Let's see, fun to build talks with Prisma. What's up, Taylor, how are you? Taylor is going to come on the show, and we're going to play. Going to be a lot of fun. Taylor, were you here when I was talking about Planet Scale just now? Oh, Anthony, your sub expired. I want to give back to the community and pay it forward by creating content. If you had to start over from zero, how would you tackle this now? That's a great question. I think right now one of the most interesting spaces for people to be in is, as you are learning something, share what you're learning. I think that the challenge in doing that is that it's easy to think that anything you're learning other people already know, because as you're learning it, you're going to read other people's blog post, see documentation, all these resources, so it's easy to say, yeah, somebody's already covered this, if I do it, I'm repeating what everybody else said. I think that the strength in writing as you're learning is not necessarily fa you're producing new material, but anybody who's writing from the position of a learner, especially on the --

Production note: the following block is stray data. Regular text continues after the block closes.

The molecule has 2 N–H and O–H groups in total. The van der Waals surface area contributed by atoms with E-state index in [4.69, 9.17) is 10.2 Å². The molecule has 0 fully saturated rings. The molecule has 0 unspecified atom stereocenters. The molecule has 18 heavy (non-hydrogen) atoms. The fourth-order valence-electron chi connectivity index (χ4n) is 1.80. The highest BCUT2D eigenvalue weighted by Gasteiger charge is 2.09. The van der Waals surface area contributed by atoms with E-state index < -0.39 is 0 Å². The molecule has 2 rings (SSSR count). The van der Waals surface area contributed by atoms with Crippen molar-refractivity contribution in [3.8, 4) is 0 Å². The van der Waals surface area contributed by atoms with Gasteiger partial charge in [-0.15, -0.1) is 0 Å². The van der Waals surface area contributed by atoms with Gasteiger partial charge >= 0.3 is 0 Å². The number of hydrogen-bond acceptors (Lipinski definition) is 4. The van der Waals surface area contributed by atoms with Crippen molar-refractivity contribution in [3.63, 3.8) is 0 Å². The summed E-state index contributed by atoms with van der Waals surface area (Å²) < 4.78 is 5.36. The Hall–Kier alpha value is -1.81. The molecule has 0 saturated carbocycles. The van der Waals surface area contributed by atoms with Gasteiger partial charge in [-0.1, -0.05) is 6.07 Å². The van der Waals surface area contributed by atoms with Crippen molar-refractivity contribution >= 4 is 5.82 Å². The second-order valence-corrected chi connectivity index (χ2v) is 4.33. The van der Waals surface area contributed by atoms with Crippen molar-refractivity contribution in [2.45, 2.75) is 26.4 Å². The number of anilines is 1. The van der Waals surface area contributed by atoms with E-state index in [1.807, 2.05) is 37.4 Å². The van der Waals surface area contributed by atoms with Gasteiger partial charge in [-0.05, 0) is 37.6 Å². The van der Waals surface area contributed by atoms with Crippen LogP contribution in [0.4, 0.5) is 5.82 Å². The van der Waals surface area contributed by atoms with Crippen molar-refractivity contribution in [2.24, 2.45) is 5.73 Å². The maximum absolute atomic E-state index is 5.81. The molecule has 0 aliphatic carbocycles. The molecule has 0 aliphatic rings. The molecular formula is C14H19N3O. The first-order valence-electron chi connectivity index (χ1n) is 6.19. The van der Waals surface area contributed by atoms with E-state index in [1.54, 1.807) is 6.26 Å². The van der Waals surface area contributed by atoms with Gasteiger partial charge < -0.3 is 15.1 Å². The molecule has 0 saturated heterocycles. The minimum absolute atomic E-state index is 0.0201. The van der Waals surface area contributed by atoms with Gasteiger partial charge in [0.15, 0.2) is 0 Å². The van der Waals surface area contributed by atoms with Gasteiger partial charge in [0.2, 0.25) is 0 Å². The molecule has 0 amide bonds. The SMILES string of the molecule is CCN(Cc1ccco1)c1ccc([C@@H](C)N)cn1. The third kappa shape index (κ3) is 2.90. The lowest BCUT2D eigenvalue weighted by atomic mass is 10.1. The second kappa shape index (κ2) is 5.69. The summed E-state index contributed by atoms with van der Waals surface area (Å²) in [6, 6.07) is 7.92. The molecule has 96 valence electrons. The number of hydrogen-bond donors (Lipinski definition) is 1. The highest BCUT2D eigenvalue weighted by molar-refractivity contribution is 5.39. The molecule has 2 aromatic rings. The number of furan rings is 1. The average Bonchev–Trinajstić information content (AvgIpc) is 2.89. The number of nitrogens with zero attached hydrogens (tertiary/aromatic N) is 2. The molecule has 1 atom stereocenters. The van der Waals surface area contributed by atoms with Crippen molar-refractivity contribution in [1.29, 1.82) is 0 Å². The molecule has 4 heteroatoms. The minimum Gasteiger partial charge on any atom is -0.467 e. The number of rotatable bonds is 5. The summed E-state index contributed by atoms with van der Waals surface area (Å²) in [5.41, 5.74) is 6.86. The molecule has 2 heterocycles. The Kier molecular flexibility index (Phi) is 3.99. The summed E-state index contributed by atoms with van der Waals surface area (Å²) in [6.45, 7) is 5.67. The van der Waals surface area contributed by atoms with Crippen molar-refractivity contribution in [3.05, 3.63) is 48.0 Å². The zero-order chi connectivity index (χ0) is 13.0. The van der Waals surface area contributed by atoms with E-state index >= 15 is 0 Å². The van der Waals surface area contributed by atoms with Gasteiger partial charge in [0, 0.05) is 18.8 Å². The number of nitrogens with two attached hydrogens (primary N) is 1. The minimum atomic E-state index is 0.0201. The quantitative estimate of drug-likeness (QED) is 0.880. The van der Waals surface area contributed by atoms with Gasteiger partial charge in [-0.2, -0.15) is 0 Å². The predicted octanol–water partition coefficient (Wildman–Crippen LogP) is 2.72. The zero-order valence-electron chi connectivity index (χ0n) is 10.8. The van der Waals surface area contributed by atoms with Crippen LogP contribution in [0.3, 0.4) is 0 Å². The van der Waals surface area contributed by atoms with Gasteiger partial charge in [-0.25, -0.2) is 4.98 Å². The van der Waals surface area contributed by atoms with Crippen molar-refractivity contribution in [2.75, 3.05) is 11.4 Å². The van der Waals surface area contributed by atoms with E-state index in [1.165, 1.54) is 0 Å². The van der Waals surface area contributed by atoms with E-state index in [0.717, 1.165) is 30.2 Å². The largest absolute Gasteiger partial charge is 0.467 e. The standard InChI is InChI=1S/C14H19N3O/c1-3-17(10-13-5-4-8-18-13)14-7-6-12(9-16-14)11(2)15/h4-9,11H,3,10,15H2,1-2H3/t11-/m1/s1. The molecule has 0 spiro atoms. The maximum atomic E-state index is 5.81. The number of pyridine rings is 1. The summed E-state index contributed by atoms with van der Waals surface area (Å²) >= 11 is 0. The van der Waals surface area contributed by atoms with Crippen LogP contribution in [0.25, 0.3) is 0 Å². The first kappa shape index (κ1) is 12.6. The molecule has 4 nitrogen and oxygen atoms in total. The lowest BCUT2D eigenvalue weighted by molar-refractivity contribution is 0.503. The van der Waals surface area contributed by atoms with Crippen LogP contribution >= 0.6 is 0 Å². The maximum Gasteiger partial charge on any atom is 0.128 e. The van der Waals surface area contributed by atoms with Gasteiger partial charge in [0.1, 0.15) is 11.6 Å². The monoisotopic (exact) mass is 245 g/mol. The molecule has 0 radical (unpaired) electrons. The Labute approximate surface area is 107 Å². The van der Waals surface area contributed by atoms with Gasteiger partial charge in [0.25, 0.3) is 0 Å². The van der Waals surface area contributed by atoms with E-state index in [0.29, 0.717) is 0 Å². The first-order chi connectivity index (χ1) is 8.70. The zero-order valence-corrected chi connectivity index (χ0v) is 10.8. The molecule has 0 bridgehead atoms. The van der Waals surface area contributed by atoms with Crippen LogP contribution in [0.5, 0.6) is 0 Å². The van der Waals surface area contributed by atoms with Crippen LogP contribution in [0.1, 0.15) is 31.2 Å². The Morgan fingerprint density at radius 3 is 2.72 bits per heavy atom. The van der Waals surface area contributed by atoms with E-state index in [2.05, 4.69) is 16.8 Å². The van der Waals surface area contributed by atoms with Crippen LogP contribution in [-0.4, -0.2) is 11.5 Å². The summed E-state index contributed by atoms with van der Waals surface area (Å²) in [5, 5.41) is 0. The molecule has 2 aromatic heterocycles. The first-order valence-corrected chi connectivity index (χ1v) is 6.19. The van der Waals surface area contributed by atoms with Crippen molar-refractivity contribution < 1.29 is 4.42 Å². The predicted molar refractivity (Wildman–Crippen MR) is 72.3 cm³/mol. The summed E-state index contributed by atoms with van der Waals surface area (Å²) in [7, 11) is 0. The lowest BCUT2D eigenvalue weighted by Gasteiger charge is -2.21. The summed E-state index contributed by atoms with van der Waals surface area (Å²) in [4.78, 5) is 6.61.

You can do it. Come on little compooper.